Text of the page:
Ben Roy Burmester
AAAP Hall of Honor

Ben Burmester was born, and later died, in Petaluma, California, USA. His parents operated a small poultry farm in Petaluma. He earned BS, MS and PhD degrees from the University of California, Berkeley. He later received the DVM degree from Michigan State University. He joined the research staff of the USDA Regional Poultry Research Laboratory (now Avian Disease and Oncology Laboratory) in East Lansing, Michigan in 1940 where he served for 34 years, first as a poultry physiologist and later as a research veterinarian. He was director of the laboratory from 1964-1974.
Ben was considered one of the original pioneers in cancer virology. He was best known for his groundbreaking work on avian leukosis; he demonstrated the causative virus and determined the principal routes of its transmission. His RPL-12 isolate of avian leukosis virus, recovered from a transplantable lymphoid tumor established by Carl Olson, was widely used for many years. This work set the stage for the eventual eradication of avian leukosis viruses from primary breeding stocks in the United States and the world.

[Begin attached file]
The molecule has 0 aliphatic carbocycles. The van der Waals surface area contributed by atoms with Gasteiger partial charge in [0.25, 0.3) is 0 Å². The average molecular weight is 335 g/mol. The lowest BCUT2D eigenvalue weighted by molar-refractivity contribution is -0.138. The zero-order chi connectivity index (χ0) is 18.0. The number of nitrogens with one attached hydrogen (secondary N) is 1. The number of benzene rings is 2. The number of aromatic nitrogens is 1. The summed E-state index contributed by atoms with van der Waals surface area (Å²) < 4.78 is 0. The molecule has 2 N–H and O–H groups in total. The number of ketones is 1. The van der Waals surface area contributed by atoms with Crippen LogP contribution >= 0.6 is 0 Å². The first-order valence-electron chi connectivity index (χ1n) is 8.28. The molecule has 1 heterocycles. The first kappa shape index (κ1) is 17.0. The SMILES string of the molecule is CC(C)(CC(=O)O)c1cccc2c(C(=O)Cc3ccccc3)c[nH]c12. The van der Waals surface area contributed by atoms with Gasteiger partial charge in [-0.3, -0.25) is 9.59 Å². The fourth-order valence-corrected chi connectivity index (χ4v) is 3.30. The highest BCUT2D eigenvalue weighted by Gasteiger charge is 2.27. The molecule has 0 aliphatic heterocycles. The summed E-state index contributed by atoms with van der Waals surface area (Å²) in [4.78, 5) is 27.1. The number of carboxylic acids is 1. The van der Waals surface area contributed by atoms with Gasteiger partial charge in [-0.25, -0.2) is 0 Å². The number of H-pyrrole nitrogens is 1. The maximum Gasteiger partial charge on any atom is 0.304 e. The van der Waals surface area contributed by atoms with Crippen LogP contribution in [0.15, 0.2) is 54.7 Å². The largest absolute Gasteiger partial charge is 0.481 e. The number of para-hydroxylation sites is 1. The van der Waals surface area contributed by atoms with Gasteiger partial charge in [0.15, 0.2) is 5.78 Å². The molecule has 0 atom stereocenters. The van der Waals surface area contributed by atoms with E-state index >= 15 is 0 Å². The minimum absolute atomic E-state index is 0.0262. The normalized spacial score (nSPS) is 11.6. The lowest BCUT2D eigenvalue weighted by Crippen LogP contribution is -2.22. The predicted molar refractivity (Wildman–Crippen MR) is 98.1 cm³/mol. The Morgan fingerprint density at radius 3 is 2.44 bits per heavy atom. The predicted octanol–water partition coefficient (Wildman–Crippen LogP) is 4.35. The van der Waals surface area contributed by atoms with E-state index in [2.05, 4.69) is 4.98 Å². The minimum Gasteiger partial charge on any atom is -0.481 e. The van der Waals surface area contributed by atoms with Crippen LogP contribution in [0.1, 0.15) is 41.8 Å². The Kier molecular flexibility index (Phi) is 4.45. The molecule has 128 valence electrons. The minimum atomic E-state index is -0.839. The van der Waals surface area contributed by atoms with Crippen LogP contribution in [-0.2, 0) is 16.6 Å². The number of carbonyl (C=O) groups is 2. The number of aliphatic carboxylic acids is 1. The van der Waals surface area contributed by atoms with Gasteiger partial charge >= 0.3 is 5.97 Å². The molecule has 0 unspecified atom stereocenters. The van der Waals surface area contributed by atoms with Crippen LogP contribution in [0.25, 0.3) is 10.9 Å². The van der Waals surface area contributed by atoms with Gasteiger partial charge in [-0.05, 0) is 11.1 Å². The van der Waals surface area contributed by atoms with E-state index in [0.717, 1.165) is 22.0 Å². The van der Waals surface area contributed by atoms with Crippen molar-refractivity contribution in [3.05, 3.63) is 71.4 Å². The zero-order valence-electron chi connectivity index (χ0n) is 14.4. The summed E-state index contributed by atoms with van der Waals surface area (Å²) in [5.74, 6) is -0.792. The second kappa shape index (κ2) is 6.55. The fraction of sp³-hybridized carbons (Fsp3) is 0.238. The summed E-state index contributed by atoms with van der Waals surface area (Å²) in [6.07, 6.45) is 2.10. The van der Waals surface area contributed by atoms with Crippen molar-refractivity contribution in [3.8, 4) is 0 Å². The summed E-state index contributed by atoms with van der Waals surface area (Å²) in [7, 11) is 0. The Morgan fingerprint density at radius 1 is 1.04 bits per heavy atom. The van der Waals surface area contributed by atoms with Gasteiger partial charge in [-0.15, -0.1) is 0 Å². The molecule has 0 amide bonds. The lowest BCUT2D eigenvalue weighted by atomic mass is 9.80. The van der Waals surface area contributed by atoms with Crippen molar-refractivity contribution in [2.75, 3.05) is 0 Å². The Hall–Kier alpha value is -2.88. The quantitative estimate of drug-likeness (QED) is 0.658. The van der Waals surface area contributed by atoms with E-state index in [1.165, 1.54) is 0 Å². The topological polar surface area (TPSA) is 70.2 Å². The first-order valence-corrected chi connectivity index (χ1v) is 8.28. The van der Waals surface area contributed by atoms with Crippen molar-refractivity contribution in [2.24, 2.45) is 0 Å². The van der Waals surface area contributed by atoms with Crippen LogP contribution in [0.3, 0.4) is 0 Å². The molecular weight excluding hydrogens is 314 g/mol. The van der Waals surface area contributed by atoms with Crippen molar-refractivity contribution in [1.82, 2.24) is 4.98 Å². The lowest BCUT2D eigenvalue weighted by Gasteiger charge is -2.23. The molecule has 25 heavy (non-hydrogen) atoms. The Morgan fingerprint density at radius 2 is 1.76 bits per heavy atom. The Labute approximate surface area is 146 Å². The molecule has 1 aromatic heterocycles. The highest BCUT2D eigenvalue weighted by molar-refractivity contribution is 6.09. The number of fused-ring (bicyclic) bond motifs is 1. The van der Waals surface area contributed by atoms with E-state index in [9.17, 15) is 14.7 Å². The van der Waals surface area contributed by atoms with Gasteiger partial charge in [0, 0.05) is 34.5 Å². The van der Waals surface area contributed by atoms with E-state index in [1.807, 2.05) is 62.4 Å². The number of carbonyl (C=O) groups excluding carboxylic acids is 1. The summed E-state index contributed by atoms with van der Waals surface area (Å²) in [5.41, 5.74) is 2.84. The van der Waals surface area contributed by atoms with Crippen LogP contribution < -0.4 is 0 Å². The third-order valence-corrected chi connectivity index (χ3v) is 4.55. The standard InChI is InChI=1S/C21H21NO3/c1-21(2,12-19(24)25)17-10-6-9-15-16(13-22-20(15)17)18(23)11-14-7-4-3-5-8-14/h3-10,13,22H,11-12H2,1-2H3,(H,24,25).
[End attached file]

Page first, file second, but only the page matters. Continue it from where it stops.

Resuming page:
In the 1960s he recruited and led a team that contributed critical knowledge on Marek’s disease, including demonstration of the causative herpesvirus and development of the HVT vaccine. Even though credit is shared with other laboratories, this accomplishment was a capstone for Ben’s illustrious career, and garnered many accolades.
Ben contributed significantly through his research and leadership to the development of RPRL from an embryonic research group to one of the most prominent and recognized avian tumor virus research laboratories, setting the stage for its many subsequent contributions.
In his retirement, he worked with Jagdev Sharma on early models for in ovo vaccination of chickens against Marek’s disease.
He was a past president of the American Association of Avian Pathologists (1961-1962) and of the World Veterinary Poultry Association (1977-1981). He received more than 20 major awards for his research, including election to the Poultry Hall of Fame and the Distinguished Service Award from USDA.
He was an enthusiastic supporter of international relationships. He traveled widely, invited many international scientists to his laboratory and developed many friendships around the world.
Ben and his first wife, Mary Alice, built a cottage on Bass Lake in Michigan which provided many happy hours shared with their 3 children. He was a dedicated gardener. He later married Zoe Alderman and spent his final years in Idaho and California.